Keeping Your Device Strategy in Sync with Your App Strategy

Glenn Gruber | June 10, 2014 | Mobile Strategy

Due to the prominence of iOS and Android and their rich app ecosystems, many companies don’t focus appropriately on the apps they plan to develop for their employees, instead assuming that with 1,000,000 apps in the store, chances are the ones they’ll need to empower their employees will be there.

Unfortunately this is not always the case. And should your company’s device strategy get disconnected from its app strategy, it can be tough, not to mention expensive, to unwind some of the decisions you made in rolling out a COPE/CYOD/BYOD program.

More than just Email, Contacts, and Calendar

One of the many challenges corporate IT departments face is understanding the dynamic required for achieving an effective mobile strategy. In the past, mobile simply supported mobile access to corporate email, contacts and calendar—a little Exchange integration here, some security posturing there, all pretty straightforward.

But no more. Today’s mobile strategy involves several intertwined elements, including:

  • Mobile device strategy
  • Mobile app strategy
  • Mobile development strategy
  • Mobile support strategy

The key to an effective, cohesive mobile strategy is ensuring these components don’t get out of alignment.

According to a recent Vision Mobile report, “the installed base of post-PC devices is expected to outgrow the number of PCs for the first time in the first half of 2014. For a large number of people the smartphone or tablet is already the go-to computing device, complemented by rich and dynamic app ecosystems.”

And this is where it gets interesting.

This ‘rich and dynamic app ecosystem’ is really what drives an effective mobile strategy.  By providing access to key enterprise systems (e.g. CRM, ERP, HRM, content management systems) and productivity solutions (e.g. Evernote, Box, or revamped business processes), apps not only empower mobile workers but also dramatically increase their productivity.

VisionMobile estimates businesses and professional users spent more than $28 billion on apps in 2013 and forecasts that by 2016 the business and productivity market will grow to $58 billion.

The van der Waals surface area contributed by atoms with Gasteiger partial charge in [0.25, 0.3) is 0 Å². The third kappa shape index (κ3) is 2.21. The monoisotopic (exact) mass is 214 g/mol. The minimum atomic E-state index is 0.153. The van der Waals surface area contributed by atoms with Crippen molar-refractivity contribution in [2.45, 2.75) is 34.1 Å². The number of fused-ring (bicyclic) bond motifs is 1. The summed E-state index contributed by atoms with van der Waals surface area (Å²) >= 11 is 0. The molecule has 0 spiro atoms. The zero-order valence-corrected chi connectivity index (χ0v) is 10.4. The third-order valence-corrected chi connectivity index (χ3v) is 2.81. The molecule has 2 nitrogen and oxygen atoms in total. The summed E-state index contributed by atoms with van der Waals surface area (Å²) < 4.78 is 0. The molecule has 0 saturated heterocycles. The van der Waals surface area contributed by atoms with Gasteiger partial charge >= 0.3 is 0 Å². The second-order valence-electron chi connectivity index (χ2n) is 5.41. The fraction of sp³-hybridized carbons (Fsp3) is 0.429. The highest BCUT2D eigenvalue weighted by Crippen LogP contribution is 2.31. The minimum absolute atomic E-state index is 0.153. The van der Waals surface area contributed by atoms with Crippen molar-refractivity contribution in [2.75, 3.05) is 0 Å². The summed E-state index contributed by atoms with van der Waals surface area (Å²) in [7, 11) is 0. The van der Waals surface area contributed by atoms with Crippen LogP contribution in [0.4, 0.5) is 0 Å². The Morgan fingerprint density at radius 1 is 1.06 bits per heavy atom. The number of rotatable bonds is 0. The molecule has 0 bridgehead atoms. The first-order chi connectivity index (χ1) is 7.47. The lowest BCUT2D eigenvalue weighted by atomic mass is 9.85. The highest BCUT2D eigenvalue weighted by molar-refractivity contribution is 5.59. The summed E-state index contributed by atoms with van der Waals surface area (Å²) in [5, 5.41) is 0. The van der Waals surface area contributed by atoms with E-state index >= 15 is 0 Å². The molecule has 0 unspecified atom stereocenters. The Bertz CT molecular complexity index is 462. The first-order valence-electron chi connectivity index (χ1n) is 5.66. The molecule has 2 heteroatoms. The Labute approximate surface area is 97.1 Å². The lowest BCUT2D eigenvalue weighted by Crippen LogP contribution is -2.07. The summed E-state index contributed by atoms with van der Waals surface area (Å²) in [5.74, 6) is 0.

But the truth is the app ecosystem isn’t equally allocated across all operating systems. Even consumer apps you would assume were ubiquitous, aren’t. This includes Angry Birds, Instagram, Spotify, even Facebook (well “Facebook” is available on Windows Phone and Blackberry, but it’s published by Microsoft and Blackberry, not Facebook).

And if you can’t even get the most popular apps on the planet onto your specific device, do you think all the apps your business needs will be there? Don’t count on it.

Take a look at Vision Mobile’s chart on business and productivity app revenue, and you’ll start to realize that unless iPhone and iPad are your preferred corporate devices, chances are you might not find the apps you want.

Device-and-App-Strategy-Image-gruber

It’s critically important, therefore, to ensure the devices you provide or enable through BYOD programs can run the apps required for each role (e.g. sales, field service, executives).

Consider the case of client X, historically a Blackberry shop with over 100 technical support personnel in the field for on-site organization support, all of whom were procured Blackberry devices as a matter of course. However, the firm also chose to use Remedy’s help desk solution, which provides mobile apps for iOS and Android, but doesn’t support Blackberry. But in order to make those field techs as effective as they can be, they need Remedy’s help desk in their hands. Which means the firm needs to provision all new devices for that team.

And it’s not just a matter of whether 3rd party apps run on iOS, Android or another mobile operating system. If you’re going to provide certain employees with tablets, you should first be sure there is a tablet-optimized version of the app, then evaluate whether the tablet-optimized UI enhances productivity enough to influence your tablet platform choice.

This is of course is just one element—albeit a very important one—in deciding which platforms to support and which devices to enable for various roles.  You should also consider the cost of supporting each incremental platform, especially when contemplating the time, effort, and cost of developing custom apps. But that’s a topic for another post.

Glenn Gruber

Glenn Gruber is a Sr. Mobile Strategist at Propelics. He leads enterprise mobile strategy engagements to help companies determine the best way to integrate mobile into their business -- both from a consumer-facing perspective, but also how to leverage mobile to empower employees to be more productive and improve service delivery through the intelligent use of mobile devices and contextual intelligence. Glenn has helped a wide range of enterprises on how to leverage mobile within their business including Bank of Montreal, Dubai Airports, Carnival Cruise Line and Merck. He is a leading voice in the travel sector as a contributing Node to Tnooz where he writes about how mobile and other emerging technologies are impacting the travel sector and a frequent speaker at industry events.

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